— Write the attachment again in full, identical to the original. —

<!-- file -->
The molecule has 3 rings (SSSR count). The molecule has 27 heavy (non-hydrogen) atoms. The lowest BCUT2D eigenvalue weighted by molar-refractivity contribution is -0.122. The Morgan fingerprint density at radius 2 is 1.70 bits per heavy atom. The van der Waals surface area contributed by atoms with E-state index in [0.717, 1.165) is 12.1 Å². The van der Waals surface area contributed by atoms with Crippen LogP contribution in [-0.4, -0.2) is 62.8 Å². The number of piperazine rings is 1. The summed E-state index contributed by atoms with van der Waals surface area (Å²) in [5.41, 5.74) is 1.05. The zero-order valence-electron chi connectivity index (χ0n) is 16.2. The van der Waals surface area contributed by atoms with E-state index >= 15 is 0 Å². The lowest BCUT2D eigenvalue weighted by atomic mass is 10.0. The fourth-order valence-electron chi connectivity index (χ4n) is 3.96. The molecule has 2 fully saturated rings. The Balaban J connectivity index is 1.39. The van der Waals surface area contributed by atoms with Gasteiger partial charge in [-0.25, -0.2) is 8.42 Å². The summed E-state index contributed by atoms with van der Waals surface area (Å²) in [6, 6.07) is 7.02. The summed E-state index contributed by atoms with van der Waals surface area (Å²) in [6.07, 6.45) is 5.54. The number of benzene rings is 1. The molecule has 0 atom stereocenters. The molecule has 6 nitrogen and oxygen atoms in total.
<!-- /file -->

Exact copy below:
The molecule has 3 rings (SSSR count). The molecule has 27 heavy (non-hydrogen) atoms. The lowest BCUT2D eigenvalue weighted by molar-refractivity contribution is -0.122. The Morgan fingerprint density at radius 2 is 1.70 bits per heavy atom. The van der Waals surface area contributed by atoms with E-state index in [0.717, 1.165) is 12.1 Å². The van der Waals surface area contributed by atoms with Crippen LogP contribution in [-0.4, -0.2) is 62.8 Å². The number of piperazine rings is 1. The summed E-state index contributed by atoms with van der Waals surface area (Å²) in [5.41, 5.74) is 1.05. The zero-order valence-electron chi connectivity index (χ0n) is 16.2. The van der Waals surface area contributed by atoms with E-state index >= 15 is 0 Å². The lowest BCUT2D eigenvalue weighted by atomic mass is 10.0. The fourth-order valence-electron chi connectivity index (χ4n) is 3.96. The molecule has 2 fully saturated rings. The Balaban J connectivity index is 1.39. The van der Waals surface area contributed by atoms with Gasteiger partial charge in [-0.25, -0.2) is 8.42 Å². The summed E-state index contributed by atoms with van der Waals surface area (Å²) in [6, 6.07) is 7.02. The summed E-state index contributed by atoms with van der Waals surface area (Å²) in [6.07, 6.45) is 5.54. The number of benzene rings is 1. The molecule has 0 atom stereocenters. The molecule has 6 nitrogen and oxygen atoms in total.